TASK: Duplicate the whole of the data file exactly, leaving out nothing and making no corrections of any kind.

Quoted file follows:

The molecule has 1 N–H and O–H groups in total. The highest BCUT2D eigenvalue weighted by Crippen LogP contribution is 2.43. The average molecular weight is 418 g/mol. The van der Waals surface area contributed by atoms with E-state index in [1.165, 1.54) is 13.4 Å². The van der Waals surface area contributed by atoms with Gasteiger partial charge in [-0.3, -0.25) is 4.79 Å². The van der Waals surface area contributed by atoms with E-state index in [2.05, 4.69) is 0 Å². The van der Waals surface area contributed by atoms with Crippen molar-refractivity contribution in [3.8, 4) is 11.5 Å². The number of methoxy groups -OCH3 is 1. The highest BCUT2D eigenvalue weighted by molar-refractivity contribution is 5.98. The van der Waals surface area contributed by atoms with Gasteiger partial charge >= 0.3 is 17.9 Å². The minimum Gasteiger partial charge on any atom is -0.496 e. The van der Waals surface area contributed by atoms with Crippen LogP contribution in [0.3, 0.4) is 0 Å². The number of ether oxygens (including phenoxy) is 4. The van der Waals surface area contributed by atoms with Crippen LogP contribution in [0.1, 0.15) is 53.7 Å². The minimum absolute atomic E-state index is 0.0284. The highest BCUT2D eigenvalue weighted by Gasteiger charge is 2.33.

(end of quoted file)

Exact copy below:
The molecule has 1 N–H and O–H groups in total. The highest BCUT2D eigenvalue weighted by Crippen LogP contribution is 2.43. The average molecular weight is 418 g/mol. The van der Waals surface area contributed by atoms with E-state index in [1.165, 1.54) is 13.4 Å². The van der Waals surface area contributed by atoms with Gasteiger partial charge in [-0.3, -0.25) is 4.79 Å². The van der Waals surface area contributed by atoms with E-state index in [2.05, 4.69) is 0 Å². The van der Waals surface area contributed by atoms with Crippen molar-refractivity contribution in [3.8, 4) is 11.5 Å². The number of methoxy groups -OCH3 is 1. The highest BCUT2D eigenvalue weighted by molar-refractivity contribution is 5.98. The van der Waals surface area contributed by atoms with Gasteiger partial charge >= 0.3 is 17.9 Å². The minimum Gasteiger partial charge on any atom is -0.496 e. The van der Waals surface area contributed by atoms with Crippen LogP contribution in [0.3, 0.4) is 0 Å². The number of ether oxygens (including phenoxy) is 4. The van der Waals surface area contributed by atoms with Crippen LogP contribution in [0.1, 0.15) is 53.7 Å². The minimum absolute atomic E-state index is 0.0284. The highest BCUT2D eigenvalue weighted by Gasteiger charge is 2.33.